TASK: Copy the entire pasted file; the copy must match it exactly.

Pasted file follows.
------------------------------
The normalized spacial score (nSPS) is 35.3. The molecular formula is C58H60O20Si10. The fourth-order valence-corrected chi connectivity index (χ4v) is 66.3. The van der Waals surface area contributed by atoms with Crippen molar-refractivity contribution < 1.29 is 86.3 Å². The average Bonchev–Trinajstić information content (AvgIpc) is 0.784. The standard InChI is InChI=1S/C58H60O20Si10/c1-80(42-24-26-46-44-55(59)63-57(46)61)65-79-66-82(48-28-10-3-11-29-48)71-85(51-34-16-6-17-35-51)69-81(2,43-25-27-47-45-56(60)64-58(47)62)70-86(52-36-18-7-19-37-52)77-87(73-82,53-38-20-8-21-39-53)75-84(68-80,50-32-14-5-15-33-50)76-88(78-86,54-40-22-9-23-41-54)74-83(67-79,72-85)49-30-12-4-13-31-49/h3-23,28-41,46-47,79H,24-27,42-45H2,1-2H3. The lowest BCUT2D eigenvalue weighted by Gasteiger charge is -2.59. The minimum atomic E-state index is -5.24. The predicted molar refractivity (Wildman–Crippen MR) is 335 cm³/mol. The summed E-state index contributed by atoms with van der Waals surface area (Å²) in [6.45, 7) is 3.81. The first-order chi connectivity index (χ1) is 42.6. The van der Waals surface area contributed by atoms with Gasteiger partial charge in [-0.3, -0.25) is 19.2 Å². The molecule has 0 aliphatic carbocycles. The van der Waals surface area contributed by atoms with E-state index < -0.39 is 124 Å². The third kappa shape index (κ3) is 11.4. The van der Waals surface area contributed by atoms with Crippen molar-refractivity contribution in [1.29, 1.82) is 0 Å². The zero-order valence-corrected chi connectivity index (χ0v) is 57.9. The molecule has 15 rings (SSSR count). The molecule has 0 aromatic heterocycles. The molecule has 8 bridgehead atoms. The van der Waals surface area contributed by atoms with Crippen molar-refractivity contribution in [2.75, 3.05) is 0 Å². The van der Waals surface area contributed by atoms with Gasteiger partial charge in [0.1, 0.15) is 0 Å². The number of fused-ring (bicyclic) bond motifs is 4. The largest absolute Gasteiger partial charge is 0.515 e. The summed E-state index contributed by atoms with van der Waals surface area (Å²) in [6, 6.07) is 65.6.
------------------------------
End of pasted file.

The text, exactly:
The normalized spacial score (nSPS) is 35.3. The molecular formula is C58H60O20Si10. The fourth-order valence-corrected chi connectivity index (χ4v) is 66.3. The van der Waals surface area contributed by atoms with Crippen molar-refractivity contribution < 1.29 is 86.3 Å². The average Bonchev–Trinajstić information content (AvgIpc) is 0.784. The standard InChI is InChI=1S/C58H60O20Si10/c1-80(42-24-26-46-44-55(59)63-57(46)61)65-79-66-82(48-28-10-3-11-29-48)71-85(51-34-16-6-17-35-51)69-81(2,43-25-27-47-45-56(60)64-58(47)62)70-86(52-36-18-7-19-37-52)77-87(73-82,53-38-20-8-21-39-53)75-84(68-80,50-32-14-5-15-33-50)76-88(78-86,54-40-22-9-23-41-54)74-83(67-79,72-85)49-30-12-4-13-31-49/h3-23,28-41,46-47,79H,24-27,42-45H2,1-2H3. The lowest BCUT2D eigenvalue weighted by Gasteiger charge is -2.59. The minimum atomic E-state index is -5.24. The predicted molar refractivity (Wildman–Crippen MR) is 335 cm³/mol. The summed E-state index contributed by atoms with van der Waals surface area (Å²) in [6.45, 7) is 3.81. The first-order chi connectivity index (χ1) is 42.6. The van der Waals surface area contributed by atoms with Gasteiger partial charge in [-0.3, -0.25) is 19.2 Å². The molecule has 0 aliphatic carbocycles. The van der Waals surface area contributed by atoms with E-state index < -0.39 is 124 Å². The third kappa shape index (κ3) is 11.4. The van der Waals surface area contributed by atoms with Crippen molar-refractivity contribution in [1.29, 1.82) is 0 Å². The zero-order valence-corrected chi connectivity index (χ0v) is 57.9. The molecule has 15 rings (SSSR count). The molecule has 0 aromatic heterocycles. The molecule has 8 bridgehead atoms. The van der Waals surface area contributed by atoms with Crippen molar-refractivity contribution in [2.75, 3.05) is 0 Å². The van der Waals surface area contributed by atoms with Gasteiger partial charge in [0.1, 0.15) is 0 Å². The number of fused-ring (bicyclic) bond motifs is 4. The largest absolute Gasteiger partial charge is 0.515 e. The summed E-state index contributed by atoms with van der Waals surface area (Å²) in [6, 6.07) is 65.6.